Based on the current atmospheric dynamics and the analogue years selected, the expected number of tropical cyclones over the NW Pacific region in the 2015 season is 23, which is close to normal. From the outlook of 23 TC formations, 17 have already occurred. The intensity are expected to be well above normal.

About 9 tropical cyclones are expected to affect the South China Sea, which is below climate average. These systems are expected to be slightly above average intensity compared to the climate average.

For more information, download the 2015 NW Pacific Tropical Cyclone Season Outlook.

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On the 03rd July 2015 OWS became the first commercial weather forecasting company in the Australian / Asian region to directly receive and process the new Himarawi-8 weather satellite transmissions. The  JMA Himarawi-8 satellite will eventually replace the MtSat satellite that has been providing global satellite imagery for over a decade. The new H-8 satellite produces global images every 10 min in 16 frequency bands. This a great improvement on the 1 hour global images and 5 frequency channels produced by the MtSat  satellite and will mean even greater accuracy in weather analysis, squall and tropical cyclone forecasting from the OWS forecasting team.

 

131107142831-02-typhoon-1107-story-topThe current atmospheric and oceanic indicators and atmospheric climate models are all signifying the 2015 NW Pacific Tropical Cyclone season will be an El Niño event.   Due to the current high El Nino 3.4 conditions, the usual method of creating a seasonal forecast based on past years is not as effective as it requires a number of years with a pattern of similar conditions.   As such, this interim report is issued with the full TC Season Outlook to follow in 1-2 months once conditions have become more stable and clear.

In an El Niño, the NW Pacific can expect to have an increase in the number of Tropical Cyclones overall. However, there would be expected to be a general shift eastwards to over the central Pacific, and most systems would have a longer duration and greater intensity than the climate average. The eastwards shift would result in fewer systems affecting the South China Sea and far west Pacific, but the ones that do move into the region will have greater intensity. We can also expect some systems to form closer to the equator, possibly affecting southern Philippines/Sulu Sea region.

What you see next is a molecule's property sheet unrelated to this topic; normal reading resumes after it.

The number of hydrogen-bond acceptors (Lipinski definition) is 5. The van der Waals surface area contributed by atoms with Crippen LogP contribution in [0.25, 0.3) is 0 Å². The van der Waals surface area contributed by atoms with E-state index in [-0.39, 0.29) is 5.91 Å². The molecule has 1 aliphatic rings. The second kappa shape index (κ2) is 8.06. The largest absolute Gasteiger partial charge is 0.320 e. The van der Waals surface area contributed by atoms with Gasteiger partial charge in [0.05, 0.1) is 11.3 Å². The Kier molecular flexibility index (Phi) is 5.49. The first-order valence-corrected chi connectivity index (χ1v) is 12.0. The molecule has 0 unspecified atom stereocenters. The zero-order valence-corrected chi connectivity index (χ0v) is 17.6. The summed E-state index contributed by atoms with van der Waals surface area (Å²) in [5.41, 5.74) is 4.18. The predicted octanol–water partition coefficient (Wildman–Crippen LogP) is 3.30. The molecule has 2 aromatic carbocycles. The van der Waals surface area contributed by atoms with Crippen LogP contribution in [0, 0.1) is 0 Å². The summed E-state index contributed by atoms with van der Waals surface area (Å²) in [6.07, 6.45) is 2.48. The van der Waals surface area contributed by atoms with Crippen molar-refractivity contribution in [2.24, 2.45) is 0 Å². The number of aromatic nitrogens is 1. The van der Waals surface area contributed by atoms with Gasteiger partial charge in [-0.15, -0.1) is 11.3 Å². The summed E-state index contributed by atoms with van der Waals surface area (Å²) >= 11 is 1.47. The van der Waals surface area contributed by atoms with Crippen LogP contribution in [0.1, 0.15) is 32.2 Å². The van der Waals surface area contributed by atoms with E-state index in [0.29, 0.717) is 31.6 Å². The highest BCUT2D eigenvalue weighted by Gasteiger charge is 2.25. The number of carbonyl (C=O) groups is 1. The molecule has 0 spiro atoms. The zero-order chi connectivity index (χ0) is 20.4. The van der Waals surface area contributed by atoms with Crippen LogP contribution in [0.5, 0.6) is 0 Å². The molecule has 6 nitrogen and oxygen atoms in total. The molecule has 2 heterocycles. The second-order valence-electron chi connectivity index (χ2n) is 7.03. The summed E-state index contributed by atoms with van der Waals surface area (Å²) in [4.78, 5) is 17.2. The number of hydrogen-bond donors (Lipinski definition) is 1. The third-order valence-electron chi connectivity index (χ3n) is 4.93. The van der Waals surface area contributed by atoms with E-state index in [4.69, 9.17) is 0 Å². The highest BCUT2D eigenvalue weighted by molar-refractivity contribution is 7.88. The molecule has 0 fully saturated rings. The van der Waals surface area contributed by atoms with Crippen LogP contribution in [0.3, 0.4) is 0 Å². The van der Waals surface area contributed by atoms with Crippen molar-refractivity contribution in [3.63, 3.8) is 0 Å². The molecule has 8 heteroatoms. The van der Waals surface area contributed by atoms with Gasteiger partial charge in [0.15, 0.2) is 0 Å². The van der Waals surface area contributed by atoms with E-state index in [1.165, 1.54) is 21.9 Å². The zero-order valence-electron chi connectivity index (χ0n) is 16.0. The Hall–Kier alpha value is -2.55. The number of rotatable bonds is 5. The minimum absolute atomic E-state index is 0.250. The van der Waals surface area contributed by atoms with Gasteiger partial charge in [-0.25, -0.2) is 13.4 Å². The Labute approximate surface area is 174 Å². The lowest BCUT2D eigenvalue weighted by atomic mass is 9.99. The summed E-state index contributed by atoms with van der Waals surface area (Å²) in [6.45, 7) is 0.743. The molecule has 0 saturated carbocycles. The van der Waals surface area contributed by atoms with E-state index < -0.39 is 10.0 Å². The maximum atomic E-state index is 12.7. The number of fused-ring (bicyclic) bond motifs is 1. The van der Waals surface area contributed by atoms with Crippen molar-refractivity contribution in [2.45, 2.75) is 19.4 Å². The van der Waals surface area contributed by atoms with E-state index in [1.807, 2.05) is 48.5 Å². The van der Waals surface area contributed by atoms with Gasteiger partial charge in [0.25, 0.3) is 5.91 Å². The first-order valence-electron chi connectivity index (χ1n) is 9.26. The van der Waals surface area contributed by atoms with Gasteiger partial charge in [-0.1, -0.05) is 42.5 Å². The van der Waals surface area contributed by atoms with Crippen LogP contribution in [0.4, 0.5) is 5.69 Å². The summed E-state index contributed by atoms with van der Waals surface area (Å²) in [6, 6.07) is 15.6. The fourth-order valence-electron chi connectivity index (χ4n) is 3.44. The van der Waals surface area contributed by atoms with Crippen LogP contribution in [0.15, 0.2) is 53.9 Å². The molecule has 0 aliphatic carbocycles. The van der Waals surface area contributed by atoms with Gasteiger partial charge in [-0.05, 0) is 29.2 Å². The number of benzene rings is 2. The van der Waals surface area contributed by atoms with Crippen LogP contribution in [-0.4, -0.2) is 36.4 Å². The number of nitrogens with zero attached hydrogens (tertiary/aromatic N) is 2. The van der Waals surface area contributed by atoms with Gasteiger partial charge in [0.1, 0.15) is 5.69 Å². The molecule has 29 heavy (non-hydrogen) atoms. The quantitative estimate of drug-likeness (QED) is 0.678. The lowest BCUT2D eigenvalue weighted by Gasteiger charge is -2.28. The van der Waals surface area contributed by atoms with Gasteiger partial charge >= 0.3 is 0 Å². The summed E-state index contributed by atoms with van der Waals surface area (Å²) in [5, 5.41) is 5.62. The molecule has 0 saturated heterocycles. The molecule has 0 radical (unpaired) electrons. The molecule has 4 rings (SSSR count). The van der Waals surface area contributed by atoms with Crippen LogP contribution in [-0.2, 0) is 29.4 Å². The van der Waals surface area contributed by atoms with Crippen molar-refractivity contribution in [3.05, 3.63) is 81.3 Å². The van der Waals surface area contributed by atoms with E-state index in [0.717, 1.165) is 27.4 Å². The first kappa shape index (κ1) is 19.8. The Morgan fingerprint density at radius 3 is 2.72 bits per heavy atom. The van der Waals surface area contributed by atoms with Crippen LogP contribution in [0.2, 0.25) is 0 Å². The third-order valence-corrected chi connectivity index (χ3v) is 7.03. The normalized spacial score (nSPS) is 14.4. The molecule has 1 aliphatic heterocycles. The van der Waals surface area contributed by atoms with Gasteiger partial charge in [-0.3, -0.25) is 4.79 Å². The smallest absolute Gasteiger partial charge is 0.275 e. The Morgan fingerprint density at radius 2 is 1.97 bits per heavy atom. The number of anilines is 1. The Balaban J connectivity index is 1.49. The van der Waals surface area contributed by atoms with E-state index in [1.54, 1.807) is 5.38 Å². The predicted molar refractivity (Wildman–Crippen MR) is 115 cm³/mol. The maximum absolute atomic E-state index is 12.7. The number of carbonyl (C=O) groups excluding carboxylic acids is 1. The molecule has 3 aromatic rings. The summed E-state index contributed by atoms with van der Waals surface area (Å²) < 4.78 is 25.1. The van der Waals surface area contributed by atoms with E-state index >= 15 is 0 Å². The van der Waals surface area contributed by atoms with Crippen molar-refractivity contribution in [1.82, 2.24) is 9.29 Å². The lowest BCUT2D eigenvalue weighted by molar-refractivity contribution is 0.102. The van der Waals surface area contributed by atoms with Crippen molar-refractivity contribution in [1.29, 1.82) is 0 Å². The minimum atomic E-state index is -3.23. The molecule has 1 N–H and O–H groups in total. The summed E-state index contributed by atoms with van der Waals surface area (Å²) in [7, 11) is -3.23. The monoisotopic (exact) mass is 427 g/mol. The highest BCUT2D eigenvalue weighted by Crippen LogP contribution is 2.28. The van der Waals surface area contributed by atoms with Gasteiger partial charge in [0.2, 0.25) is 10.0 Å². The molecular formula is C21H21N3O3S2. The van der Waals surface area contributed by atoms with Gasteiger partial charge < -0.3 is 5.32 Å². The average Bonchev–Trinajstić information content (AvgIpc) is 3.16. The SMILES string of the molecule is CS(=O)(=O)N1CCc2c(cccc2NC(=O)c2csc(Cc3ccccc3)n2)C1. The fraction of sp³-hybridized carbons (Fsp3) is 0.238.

Conditions are expected to stabilise by June-July so a full NW Pacific TC Season Outlook will be issued then.

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Offshore Weather Services (OWS) predicts average to below average frequency of Tropical Cyclones over the Australian Region for the 2014/15 Tropical Cyclone Season.  Neutral El Nińo Southern Oscillation conditions are expected to persist, with weak El Nińo conditions possible early to mid season.  These conditions should cause about or slightly below average frequency of Tropical Cyclones over the region, about 5-10 expected, with 2-7 becoming Severe Tropical Cyclones.  Slightly fewer coastal impacts are also expected.

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Super Typhoon Haiyan (OWS32N13) with packing winds of 140kt is now crossing central Philippines. It is expected to cause high storm surges and massive damage over the region.

Super Tyhpoon Haiyan has already battered Palau Island and parts of the Micronesia yesterday and is now ripping through the Visayan islands in the Philippines.

Haiyan is expected to be west of northern Palawan early morning on the 9th and should cross the central South China Sea to make its third landfall over central Vietnam on the 10th.